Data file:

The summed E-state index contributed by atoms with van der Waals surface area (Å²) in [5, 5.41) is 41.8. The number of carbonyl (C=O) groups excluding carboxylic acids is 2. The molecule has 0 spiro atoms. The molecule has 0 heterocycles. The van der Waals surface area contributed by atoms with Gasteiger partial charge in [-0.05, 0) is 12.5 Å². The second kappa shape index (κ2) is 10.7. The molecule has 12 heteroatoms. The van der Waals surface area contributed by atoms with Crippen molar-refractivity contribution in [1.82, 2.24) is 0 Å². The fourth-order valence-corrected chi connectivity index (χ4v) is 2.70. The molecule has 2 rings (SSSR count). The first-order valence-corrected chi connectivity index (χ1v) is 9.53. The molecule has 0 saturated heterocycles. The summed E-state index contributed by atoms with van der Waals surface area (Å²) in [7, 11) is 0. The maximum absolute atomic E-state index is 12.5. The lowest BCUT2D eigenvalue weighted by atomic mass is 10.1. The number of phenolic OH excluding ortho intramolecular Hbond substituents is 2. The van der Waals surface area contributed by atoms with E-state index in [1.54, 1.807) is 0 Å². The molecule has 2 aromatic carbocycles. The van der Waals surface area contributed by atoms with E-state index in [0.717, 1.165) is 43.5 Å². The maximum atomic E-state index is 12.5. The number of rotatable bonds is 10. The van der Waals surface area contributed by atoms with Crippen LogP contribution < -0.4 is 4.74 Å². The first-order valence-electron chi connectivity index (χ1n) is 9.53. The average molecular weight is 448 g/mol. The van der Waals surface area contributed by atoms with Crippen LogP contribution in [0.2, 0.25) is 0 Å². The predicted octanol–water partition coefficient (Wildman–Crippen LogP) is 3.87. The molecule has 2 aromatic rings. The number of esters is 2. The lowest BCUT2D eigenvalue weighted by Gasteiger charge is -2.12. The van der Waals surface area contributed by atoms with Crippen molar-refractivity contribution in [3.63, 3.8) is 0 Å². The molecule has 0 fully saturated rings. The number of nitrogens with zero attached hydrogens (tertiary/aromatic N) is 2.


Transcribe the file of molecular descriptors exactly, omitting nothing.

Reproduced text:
The summed E-state index contributed by atoms with van der Waals surface area (Å²) in [5, 5.41) is 41.8. The number of carbonyl (C=O) groups excluding carboxylic acids is 2. The molecule has 0 spiro atoms. The molecule has 0 heterocycles. The van der Waals surface area contributed by atoms with Gasteiger partial charge in [-0.05, 0) is 12.5 Å². The second kappa shape index (κ2) is 10.7. The molecule has 12 heteroatoms. The van der Waals surface area contributed by atoms with Crippen molar-refractivity contribution in [1.82, 2.24) is 0 Å². The fourth-order valence-corrected chi connectivity index (χ4v) is 2.70. The molecule has 2 rings (SSSR count). The first-order valence-corrected chi connectivity index (χ1v) is 9.53. The molecule has 0 saturated heterocycles. The summed E-state index contributed by atoms with van der Waals surface area (Å²) in [7, 11) is 0. The maximum absolute atomic E-state index is 12.5. The lowest BCUT2D eigenvalue weighted by atomic mass is 10.1. The number of phenolic OH excluding ortho intramolecular Hbond substituents is 2. The van der Waals surface area contributed by atoms with E-state index in [1.54, 1.807) is 0 Å². The molecule has 2 aromatic carbocycles. The van der Waals surface area contributed by atoms with E-state index in [0.717, 1.165) is 43.5 Å². The maximum atomic E-state index is 12.5. The number of rotatable bonds is 10. The van der Waals surface area contributed by atoms with Crippen LogP contribution < -0.4 is 4.74 Å². The first-order valence-electron chi connectivity index (χ1n) is 9.53. The average molecular weight is 448 g/mol. The van der Waals surface area contributed by atoms with Crippen LogP contribution in [0.2, 0.25) is 0 Å². The predicted octanol–water partition coefficient (Wildman–Crippen LogP) is 3.87. The molecule has 2 aromatic rings. The number of esters is 2. The lowest BCUT2D eigenvalue weighted by Gasteiger charge is -2.12. The van der Waals surface area contributed by atoms with Crippen molar-refractivity contribution in [3.63, 3.8) is 0 Å². The molecule has 0 fully saturated rings. The number of nitrogens with zero attached hydrogens (tertiary/aromatic N) is 2.